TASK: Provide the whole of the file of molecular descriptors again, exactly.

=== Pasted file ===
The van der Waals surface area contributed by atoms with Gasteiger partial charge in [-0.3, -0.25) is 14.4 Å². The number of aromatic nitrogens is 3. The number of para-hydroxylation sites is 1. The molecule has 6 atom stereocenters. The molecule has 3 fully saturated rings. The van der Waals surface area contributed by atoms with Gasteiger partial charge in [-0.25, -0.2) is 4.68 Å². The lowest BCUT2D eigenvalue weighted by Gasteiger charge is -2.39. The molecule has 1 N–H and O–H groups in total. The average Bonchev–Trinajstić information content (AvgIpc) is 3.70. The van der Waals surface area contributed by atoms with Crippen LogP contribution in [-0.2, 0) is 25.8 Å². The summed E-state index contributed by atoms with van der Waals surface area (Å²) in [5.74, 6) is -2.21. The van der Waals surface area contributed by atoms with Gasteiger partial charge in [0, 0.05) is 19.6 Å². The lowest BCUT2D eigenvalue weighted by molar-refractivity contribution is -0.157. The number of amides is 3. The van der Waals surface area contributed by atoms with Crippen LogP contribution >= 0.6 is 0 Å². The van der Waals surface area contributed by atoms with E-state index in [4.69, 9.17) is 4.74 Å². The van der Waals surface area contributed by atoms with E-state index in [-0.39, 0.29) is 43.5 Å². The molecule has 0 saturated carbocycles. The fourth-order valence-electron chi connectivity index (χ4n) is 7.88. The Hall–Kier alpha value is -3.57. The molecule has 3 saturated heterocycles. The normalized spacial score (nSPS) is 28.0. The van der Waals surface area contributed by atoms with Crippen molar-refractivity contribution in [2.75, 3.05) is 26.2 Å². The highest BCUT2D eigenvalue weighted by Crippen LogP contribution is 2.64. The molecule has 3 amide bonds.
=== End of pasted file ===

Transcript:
The van der Waals surface area contributed by atoms with Gasteiger partial charge in [-0.3, -0.25) is 14.4 Å². The number of aromatic nitrogens is 3. The number of para-hydroxylation sites is 1. The molecule has 6 atom stereocenters. The molecule has 3 fully saturated rings. The van der Waals surface area contributed by atoms with Gasteiger partial charge in [-0.25, -0.2) is 4.68 Å². The lowest BCUT2D eigenvalue weighted by Gasteiger charge is -2.39. The molecule has 1 N–H and O–H groups in total. The average Bonchev–Trinajstić information content (AvgIpc) is 3.70. The van der Waals surface area contributed by atoms with Crippen LogP contribution in [-0.2, 0) is 25.8 Å². The summed E-state index contributed by atoms with van der Waals surface area (Å²) in [5.74, 6) is -2.21. The van der Waals surface area contributed by atoms with Gasteiger partial charge in [0, 0.05) is 19.6 Å². The lowest BCUT2D eigenvalue weighted by molar-refractivity contribution is -0.157. The number of amides is 3. The van der Waals surface area contributed by atoms with Crippen LogP contribution >= 0.6 is 0 Å². The van der Waals surface area contributed by atoms with E-state index in [4.69, 9.17) is 4.74 Å². The van der Waals surface area contributed by atoms with E-state index in [-0.39, 0.29) is 43.5 Å². The molecule has 0 saturated carbocycles. The fourth-order valence-electron chi connectivity index (χ4n) is 7.88. The Hall–Kier alpha value is -3.57. The molecule has 3 saturated heterocycles. The normalized spacial score (nSPS) is 28.0. The van der Waals surface area contributed by atoms with Crippen molar-refractivity contribution in [2.75, 3.05) is 26.2 Å². The highest BCUT2D eigenvalue weighted by Crippen LogP contribution is 2.64. The molecule has 3 amide bonds.